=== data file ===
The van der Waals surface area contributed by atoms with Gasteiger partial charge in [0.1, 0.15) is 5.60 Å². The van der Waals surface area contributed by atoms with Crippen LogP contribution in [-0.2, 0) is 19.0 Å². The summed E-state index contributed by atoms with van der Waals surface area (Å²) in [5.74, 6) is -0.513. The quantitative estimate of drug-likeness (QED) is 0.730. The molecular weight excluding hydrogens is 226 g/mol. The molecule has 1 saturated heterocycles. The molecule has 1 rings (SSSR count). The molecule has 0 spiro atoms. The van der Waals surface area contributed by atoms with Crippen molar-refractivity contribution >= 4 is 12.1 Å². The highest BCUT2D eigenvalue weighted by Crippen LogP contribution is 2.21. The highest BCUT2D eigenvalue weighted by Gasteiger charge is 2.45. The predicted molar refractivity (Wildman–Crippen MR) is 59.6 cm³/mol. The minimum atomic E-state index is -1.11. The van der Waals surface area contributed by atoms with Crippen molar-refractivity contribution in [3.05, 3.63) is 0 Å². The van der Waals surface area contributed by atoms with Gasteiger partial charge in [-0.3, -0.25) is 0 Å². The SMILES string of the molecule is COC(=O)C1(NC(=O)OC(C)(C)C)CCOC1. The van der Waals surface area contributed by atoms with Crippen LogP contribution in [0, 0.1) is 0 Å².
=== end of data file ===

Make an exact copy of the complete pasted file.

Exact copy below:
The van der Waals surface area contributed by atoms with Gasteiger partial charge in [0.1, 0.15) is 5.60 Å². The van der Waals surface area contributed by atoms with Crippen LogP contribution in [-0.2, 0) is 19.0 Å². The summed E-state index contributed by atoms with van der Waals surface area (Å²) in [5.74, 6) is -0.513. The quantitative estimate of drug-likeness (QED) is 0.730. The molecular weight excluding hydrogens is 226 g/mol. The molecule has 1 saturated heterocycles. The molecule has 1 rings (SSSR count). The molecule has 0 spiro atoms. The van der Waals surface area contributed by atoms with Crippen molar-refractivity contribution >= 4 is 12.1 Å². The highest BCUT2D eigenvalue weighted by Crippen LogP contribution is 2.21. The highest BCUT2D eigenvalue weighted by Gasteiger charge is 2.45. The predicted molar refractivity (Wildman–Crippen MR) is 59.6 cm³/mol. The minimum atomic E-state index is -1.11. The van der Waals surface area contributed by atoms with Crippen molar-refractivity contribution in [3.05, 3.63) is 0 Å². The van der Waals surface area contributed by atoms with Gasteiger partial charge in [-0.3, -0.25) is 0 Å². The SMILES string of the molecule is COC(=O)C1(NC(=O)OC(C)(C)C)CCOC1. The van der Waals surface area contributed by atoms with Crippen LogP contribution in [0, 0.1) is 0 Å².